Trading plan

One common feature among all successful traders is not technical analysis skills or macroeconomic education. It is discipline.

Trading discipline is best expressed through a trading plan - and sticking to it even when emotions are high.

Trading plans vary greatly in their content - but usually, the more thorough they are, the better. Knowing the exact market conditions for entering and exiting trades, along with the reasonable trading volume per trade, are just a few of the key areas that a trading plan of a Forex dummy must detail.

A trading plan can be hard to follow, but unless it is followed, there will be no way for a trader to systematically analyse past trades. Meaning there will be no way to improve trading performance.

Trading without a plan and just on instinct is outright dangerous for a Forex dummy.

Being profitable in Forex trading is in theory relatively simple, once you have learned how to identify a trend and developed the patience to follow it. The challenge is in increasing one's profitability, which requires perpetual analysis of your past trades.

Money management

A fresh flock of currency trading dummies might think that money management is all about calculating margins, P&L and proper use of leverage. Yes, it is. However, the real money management starts much earlier than that. It starts with knowing what kind of money you should invest.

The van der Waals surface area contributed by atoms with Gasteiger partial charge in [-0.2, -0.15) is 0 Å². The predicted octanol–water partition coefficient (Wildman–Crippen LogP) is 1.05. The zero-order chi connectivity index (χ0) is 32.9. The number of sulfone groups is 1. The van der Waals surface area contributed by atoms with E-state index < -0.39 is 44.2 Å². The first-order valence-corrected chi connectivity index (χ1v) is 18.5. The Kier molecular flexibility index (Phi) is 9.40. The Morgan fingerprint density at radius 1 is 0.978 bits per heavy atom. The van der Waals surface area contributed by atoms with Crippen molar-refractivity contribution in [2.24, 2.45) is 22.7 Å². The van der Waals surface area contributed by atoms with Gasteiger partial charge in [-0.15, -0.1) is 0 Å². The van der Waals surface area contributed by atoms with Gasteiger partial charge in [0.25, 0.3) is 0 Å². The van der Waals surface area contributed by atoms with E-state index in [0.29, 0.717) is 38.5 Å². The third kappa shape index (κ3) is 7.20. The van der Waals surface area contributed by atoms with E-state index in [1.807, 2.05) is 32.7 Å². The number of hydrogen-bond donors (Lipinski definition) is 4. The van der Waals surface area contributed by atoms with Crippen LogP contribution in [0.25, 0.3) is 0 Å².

When it comes to money - and this can not be stressed enough - trading capital has to be risk capital. In other words, you should never trade with money that you can't afford to lose.

They say that the worst thing that can happen to a new trader is a successful first trade. The line between confidence and criminal self-confidence is very thin when trading Forex on a leveraged account. Every broker has an example of a client that has risked too much and lost it all in a matter of minutes.

'Revenge trading' is a term from a trader's psychology guide that cites an unfortunate example of what investing non-risk capital can lead to.